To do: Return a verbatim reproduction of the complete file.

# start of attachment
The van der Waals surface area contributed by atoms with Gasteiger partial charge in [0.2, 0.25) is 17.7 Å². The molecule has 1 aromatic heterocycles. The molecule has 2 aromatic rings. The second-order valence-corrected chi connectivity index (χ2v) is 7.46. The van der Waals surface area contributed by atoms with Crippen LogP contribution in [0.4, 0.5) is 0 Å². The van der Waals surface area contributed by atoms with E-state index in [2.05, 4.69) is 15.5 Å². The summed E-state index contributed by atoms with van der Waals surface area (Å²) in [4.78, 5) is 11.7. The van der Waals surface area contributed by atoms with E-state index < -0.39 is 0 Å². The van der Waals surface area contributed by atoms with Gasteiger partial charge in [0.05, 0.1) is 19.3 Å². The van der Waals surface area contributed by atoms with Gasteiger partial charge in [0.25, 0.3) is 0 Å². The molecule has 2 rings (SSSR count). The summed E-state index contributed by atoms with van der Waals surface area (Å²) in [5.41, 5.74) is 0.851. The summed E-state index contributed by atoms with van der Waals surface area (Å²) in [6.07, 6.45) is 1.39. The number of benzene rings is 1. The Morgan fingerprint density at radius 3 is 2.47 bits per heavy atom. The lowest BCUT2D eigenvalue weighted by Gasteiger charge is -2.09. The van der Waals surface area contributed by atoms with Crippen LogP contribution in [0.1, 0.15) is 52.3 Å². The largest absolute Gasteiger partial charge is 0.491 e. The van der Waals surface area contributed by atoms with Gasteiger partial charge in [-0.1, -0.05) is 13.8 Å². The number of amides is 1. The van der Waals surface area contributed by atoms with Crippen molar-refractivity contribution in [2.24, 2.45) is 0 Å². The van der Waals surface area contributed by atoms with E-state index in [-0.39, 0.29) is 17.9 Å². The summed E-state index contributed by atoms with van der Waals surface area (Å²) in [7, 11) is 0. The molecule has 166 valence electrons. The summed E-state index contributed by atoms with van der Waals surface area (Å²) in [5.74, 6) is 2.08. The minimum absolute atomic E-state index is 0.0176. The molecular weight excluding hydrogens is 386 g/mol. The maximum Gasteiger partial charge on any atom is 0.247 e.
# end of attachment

The van der Waals surface area contributed by atoms with Gasteiger partial charge in [0.2, 0.25) is 17.7 Å². The molecule has 1 aromatic heterocycles. The molecule has 2 aromatic rings. The second-order valence-corrected chi connectivity index (χ2v) is 7.46. The van der Waals surface area contributed by atoms with Crippen LogP contribution in [0.4, 0.5) is 0 Å². The van der Waals surface area contributed by atoms with E-state index in [2.05, 4.69) is 15.5 Å². The summed E-state index contributed by atoms with van der Waals surface area (Å²) in [4.78, 5) is 11.7. The van der Waals surface area contributed by atoms with E-state index < -0.39 is 0 Å². The van der Waals surface area contributed by atoms with Gasteiger partial charge in [0.05, 0.1) is 19.3 Å². The van der Waals surface area contributed by atoms with Gasteiger partial charge in [0.25, 0.3) is 0 Å². The molecule has 2 rings (SSSR count). The summed E-state index contributed by atoms with van der Waals surface area (Å²) in [5.41, 5.74) is 0.851. The summed E-state index contributed by atoms with van der Waals surface area (Å²) in [6.07, 6.45) is 1.39. The number of benzene rings is 1. The Morgan fingerprint density at radius 3 is 2.47 bits per heavy atom. The lowest BCUT2D eigenvalue weighted by Gasteiger charge is -2.09. The van der Waals surface area contributed by atoms with Crippen LogP contribution in [0.1, 0.15) is 52.3 Å². The largest absolute Gasteiger partial charge is 0.491 e. The van der Waals surface area contributed by atoms with Gasteiger partial charge in [-0.1, -0.05) is 13.8 Å². The number of amides is 1. The van der Waals surface area contributed by atoms with Crippen molar-refractivity contribution in [2.24, 2.45) is 0 Å². The van der Waals surface area contributed by atoms with E-state index in [-0.39, 0.29) is 17.9 Å². The summed E-state index contributed by atoms with van der Waals surface area (Å²) in [7, 11) is 0. The molecule has 166 valence electrons. The summed E-state index contributed by atoms with van der Waals surface area (Å²) in [5.74, 6) is 2.08. The minimum absolute atomic E-state index is 0.0176. The molecular weight excluding hydrogens is 386 g/mol. The maximum Gasteiger partial charge on any atom is 0.247 e.